Wildfires in Siberia
June 27, 2013
As in the western United States and northern Canada, Russia is ablaze. On July 11, 2012, more than 25,000 hectares (97 square miles) of forests were burning, according to the Russian Federal Forestry Agency. Most of the fires—uncontrolled wildfires in boreal forests—were in central and eastern Siberia. Fires had engulfed 10,500 hectares in Krasnoyarsk, 6,300 hectares in Tomsk, and 2,400 hectares in Yakutia. Yugra, Sakhalin, and Khabarovsk also had large fires burning. The Moderate Resolution Imaging Spectroradiometer (MODIS) on NASA’s Aqua satellite captured this image of fires burning in Yakutia on July 10, 2012. Thick smoke billowed from numerous wildfires near the Aldan River and blew to the north. Red outlines indicate hot spots where MODIS detected unusually warm surface temperatures associated with fires. Smoke from large wildfires in Siberia can be lofted high enough into the atmosphere for winds to push the plumes across the Pacific Ocean to North America. On July 8 and 9, 2012, smoke from Siberia arrived in British Columbia, Canada, and caused ground-level ozone to reach record high levels. On July 6, NASA Goddard Space Flight scientist Jon Ranson—who is in the midst of a field expedition in Siberia—observed the fires firsthand during a flight between St. Petersburg and Krasnoyarsk. He described the scene on the blog he’s using to chronicle the expedition: “We left St. Petersburg near sunset, with the sun low on the horizon. Smoky sunsets create very red skies, and the colors were pretty spectacular. It reminded me of the sunsets I saw just a few weeks ago when I visited Greely, Colorado. I was close to the High Park fire, and the sky was an amazing, blazing orange at sunset. That was only one fire, however. Dozens, or maybe hundreds, colored the sky on July 6 as we passed above the smoke. We flew over a huge, curving river of thick smoke. It truly looked like a river flowing, I think, generally north to south.” Ranson’s team, which conducted field research in Siberia in 2010 as well, is researching whether global warming is affecting the fire return interval (the amount of time that elapses between fires in a given area) at a field site in northern Siberia. Scientists expect that the return interval will decrease in the future and that wildfires in Siberia will become more frequent. Ranson touched on the topic in the same blog post: “In 2010, we came to Siberia by way of Beijing because the forests around Moscow were burning. That year, we worked an area north of Tomsk, near the Ob River. We didn’t have fire there that year, but we did see some fairly fresh burn scars. Now, two years later, our flights are again delayed by widespread blazes in taiga. And our 2012 study area appears to be on fire—so soon. It is sobering to realize that in two years so close together that the taiga has suffered such extreme fires. Is this the result of climate change? Or a freak occurrence? What I know, for sure, is that these fires appear to be consuming a lot of forest. They must be releasing a whole lot of carbon into the atmosphere, and what happens here does affect the rest of our world.” Credit: NASA image courtesy Jeff Schmaltz, LANCE MODIS Rapid Response. Caption by Adam Voiland.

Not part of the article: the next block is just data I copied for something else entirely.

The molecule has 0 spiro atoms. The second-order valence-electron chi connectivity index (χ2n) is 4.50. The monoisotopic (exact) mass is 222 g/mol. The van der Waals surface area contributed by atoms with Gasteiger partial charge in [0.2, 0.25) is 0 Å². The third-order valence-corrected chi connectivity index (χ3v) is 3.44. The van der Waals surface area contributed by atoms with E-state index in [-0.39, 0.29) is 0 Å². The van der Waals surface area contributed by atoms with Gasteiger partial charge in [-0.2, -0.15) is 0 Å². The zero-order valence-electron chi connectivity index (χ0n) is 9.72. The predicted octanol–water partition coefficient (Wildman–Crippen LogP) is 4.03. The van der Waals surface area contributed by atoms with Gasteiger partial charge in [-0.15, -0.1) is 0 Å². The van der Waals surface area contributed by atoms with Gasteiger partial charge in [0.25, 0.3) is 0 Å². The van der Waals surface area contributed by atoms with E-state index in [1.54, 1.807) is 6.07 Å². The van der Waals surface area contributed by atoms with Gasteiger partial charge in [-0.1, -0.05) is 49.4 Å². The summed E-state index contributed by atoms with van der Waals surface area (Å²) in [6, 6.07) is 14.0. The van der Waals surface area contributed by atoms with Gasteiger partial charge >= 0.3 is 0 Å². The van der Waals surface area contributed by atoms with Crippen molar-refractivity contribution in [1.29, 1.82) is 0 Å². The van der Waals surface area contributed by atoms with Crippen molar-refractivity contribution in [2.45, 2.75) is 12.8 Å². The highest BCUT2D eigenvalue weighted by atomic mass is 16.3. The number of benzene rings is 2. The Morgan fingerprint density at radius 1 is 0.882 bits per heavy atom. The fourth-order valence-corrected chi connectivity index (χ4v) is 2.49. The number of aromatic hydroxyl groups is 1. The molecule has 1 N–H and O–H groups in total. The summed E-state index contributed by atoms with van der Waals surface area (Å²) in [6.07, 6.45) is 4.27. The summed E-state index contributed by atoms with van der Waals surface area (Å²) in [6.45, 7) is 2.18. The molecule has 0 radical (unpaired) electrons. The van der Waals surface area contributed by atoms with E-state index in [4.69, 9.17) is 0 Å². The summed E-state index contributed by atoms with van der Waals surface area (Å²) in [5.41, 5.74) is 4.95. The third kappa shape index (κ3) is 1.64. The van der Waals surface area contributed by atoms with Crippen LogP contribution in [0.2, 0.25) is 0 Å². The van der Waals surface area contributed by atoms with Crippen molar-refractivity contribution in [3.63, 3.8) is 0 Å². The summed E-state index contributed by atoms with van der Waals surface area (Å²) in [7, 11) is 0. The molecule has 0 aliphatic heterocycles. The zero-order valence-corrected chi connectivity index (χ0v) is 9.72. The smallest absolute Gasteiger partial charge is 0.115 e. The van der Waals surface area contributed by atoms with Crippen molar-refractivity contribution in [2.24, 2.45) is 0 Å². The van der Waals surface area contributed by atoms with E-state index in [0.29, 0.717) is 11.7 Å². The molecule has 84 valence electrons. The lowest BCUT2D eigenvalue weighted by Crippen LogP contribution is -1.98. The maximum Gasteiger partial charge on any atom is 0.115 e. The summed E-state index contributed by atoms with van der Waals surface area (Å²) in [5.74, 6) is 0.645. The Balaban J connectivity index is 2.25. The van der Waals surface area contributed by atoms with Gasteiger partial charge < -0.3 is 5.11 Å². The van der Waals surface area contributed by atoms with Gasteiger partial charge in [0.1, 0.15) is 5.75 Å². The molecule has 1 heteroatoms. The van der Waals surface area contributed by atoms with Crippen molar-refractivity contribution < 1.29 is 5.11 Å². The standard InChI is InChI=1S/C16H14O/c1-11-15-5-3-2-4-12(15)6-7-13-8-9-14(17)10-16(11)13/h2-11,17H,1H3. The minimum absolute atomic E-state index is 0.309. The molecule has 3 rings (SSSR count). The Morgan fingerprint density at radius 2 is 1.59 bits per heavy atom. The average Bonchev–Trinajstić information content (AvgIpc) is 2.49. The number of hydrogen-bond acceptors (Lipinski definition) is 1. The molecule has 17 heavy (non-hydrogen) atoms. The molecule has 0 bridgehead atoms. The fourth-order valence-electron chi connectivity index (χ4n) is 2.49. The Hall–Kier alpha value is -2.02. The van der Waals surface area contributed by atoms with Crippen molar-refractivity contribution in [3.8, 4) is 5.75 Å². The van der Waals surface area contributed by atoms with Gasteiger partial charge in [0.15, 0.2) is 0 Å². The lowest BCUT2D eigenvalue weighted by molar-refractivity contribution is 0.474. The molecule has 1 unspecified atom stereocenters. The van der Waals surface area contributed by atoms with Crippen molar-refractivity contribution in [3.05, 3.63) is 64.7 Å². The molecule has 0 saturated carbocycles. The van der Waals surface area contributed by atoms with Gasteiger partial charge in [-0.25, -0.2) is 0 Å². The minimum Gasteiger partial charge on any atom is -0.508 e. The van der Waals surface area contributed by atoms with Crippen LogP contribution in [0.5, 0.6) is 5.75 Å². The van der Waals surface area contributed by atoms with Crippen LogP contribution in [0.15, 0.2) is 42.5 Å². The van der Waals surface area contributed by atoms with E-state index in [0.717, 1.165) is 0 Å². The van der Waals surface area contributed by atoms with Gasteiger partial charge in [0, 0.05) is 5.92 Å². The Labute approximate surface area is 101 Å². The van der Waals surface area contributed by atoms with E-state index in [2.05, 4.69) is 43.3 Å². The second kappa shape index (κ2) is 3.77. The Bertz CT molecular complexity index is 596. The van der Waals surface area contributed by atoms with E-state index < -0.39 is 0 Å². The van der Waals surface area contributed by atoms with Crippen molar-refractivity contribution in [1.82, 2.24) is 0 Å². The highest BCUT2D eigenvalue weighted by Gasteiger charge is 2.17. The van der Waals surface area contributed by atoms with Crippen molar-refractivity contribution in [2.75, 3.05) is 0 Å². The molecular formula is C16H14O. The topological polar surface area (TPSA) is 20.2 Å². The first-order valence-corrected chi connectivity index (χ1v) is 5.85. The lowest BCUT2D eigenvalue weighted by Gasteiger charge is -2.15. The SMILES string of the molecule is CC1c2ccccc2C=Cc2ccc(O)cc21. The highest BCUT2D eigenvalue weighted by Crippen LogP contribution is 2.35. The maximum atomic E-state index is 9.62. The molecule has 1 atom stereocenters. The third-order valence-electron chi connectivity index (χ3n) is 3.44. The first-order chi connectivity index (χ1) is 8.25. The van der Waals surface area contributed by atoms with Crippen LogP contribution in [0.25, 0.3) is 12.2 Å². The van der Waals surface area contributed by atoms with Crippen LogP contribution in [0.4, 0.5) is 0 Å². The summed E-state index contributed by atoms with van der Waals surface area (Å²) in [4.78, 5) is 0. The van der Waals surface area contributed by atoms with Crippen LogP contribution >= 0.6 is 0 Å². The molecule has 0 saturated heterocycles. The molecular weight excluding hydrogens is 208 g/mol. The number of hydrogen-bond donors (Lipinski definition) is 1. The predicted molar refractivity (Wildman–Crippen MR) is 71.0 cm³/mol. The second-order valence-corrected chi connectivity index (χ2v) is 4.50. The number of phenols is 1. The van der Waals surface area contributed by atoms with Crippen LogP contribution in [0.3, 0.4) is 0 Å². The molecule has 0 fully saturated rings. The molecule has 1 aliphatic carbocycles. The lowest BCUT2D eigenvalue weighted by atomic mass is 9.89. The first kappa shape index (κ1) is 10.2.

Topics: Disaster Accident, Environment, Ecological succession, Fire, Occupational safety and health, Krasnoyarsk, Systems ecology, Moderate-Resolution Imaging Spectroradiometer, Wildfire, Siberia, Earth, Nature, National Aeronautics and Space Administration